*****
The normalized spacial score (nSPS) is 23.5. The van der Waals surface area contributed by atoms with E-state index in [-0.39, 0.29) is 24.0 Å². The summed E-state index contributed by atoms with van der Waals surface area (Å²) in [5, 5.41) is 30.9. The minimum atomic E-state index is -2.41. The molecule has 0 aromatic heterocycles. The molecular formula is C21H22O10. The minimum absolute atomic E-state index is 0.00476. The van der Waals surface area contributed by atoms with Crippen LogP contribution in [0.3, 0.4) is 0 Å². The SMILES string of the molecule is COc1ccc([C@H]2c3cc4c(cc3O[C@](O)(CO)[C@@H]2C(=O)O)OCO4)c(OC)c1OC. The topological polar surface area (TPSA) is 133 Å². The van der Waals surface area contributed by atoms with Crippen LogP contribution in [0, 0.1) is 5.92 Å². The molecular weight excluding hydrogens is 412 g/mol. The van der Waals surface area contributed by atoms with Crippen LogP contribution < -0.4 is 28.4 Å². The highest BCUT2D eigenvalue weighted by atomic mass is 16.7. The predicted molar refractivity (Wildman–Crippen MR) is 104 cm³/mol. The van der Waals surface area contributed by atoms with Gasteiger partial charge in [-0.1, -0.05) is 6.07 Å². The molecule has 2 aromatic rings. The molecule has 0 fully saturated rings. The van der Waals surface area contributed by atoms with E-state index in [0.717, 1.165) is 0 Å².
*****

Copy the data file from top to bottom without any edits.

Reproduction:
The normalized spacial score (nSPS) is 23.5. The van der Waals surface area contributed by atoms with E-state index in [-0.39, 0.29) is 24.0 Å². The summed E-state index contributed by atoms with van der Waals surface area (Å²) in [5, 5.41) is 30.9. The minimum atomic E-state index is -2.41. The molecule has 0 aromatic heterocycles. The molecular formula is C21H22O10. The minimum absolute atomic E-state index is 0.00476. The van der Waals surface area contributed by atoms with Crippen LogP contribution in [0.3, 0.4) is 0 Å². The SMILES string of the molecule is COc1ccc([C@H]2c3cc4c(cc3O[C@](O)(CO)[C@@H]2C(=O)O)OCO4)c(OC)c1OC. The topological polar surface area (TPSA) is 133 Å². The van der Waals surface area contributed by atoms with Crippen LogP contribution in [0, 0.1) is 5.92 Å². The molecular weight excluding hydrogens is 412 g/mol. The van der Waals surface area contributed by atoms with Crippen LogP contribution < -0.4 is 28.4 Å². The highest BCUT2D eigenvalue weighted by atomic mass is 16.7. The predicted molar refractivity (Wildman–Crippen MR) is 104 cm³/mol. The van der Waals surface area contributed by atoms with Gasteiger partial charge in [-0.1, -0.05) is 6.07 Å². The molecule has 2 aromatic rings. The molecule has 0 fully saturated rings. The van der Waals surface area contributed by atoms with E-state index in [0.717, 1.165) is 0 Å².